This was never taught. Instead, we took the printing we learned in earlier grades, added tails to the letters, and mashed them together. Each letter was distinct, without flow. Strokes were taught only as they pertained to an individual letter; when a letter was broken down into its component shapes, those shapes were immediately assembled back into that same letter, without touching on re-use of those shapes in similar letters.

I see this same problem in software development. A problem is broken down into smaller problems, but these small problems are rarely studied in isolation. We break the problem down, solve the small problems, and re-assemble them. Forgetting that we already solved two-thirds of the small problems elsewhere in the project, we solve the same problem in five or six different ways, some better and some worse, some beautiful, some sloppy and unmaintainable.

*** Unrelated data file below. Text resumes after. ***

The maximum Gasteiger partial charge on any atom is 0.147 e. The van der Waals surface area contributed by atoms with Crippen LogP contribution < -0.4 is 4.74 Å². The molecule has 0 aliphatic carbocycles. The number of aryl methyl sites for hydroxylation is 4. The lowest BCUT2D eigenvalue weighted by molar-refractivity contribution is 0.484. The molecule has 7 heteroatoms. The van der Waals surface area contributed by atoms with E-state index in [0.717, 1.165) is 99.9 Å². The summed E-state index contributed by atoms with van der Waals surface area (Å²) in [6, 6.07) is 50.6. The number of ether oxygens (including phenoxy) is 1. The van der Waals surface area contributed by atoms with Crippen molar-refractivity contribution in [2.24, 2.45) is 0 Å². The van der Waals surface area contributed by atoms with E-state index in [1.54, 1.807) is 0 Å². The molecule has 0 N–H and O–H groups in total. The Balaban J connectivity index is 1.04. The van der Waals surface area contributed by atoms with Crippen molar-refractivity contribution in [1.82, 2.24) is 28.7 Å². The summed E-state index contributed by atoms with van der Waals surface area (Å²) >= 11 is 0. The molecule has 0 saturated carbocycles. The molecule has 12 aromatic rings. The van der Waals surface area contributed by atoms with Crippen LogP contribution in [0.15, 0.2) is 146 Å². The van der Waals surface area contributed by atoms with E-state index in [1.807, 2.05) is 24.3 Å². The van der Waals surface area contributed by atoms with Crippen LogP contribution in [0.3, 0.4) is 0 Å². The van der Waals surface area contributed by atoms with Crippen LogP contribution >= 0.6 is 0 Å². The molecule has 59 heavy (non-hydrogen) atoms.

What we need to do is solve these small problems. Solve them over and over again, so that we may refine them and practice them. Eleven letters in Spencerian script share the same initial stroke; practicing just that one stroke will improve the implementation of each and every one of those letters. Perfect solutions to common sub-problems, and all problems that share them will improve.

Thursday, March 26, 2009

Desserts in the Desert or: Why the English Language is Hard to Learn

You thought remembering when to use "their", "there", or "they're" was complicated? Well, here's a set of words that will really make your head spin. Even if you're a native speaker of English, you probably don't even know about the existence of one of these words, as is made clear by the number of times I have seen the misspelled idiom "just desserts" in the writing of my peers.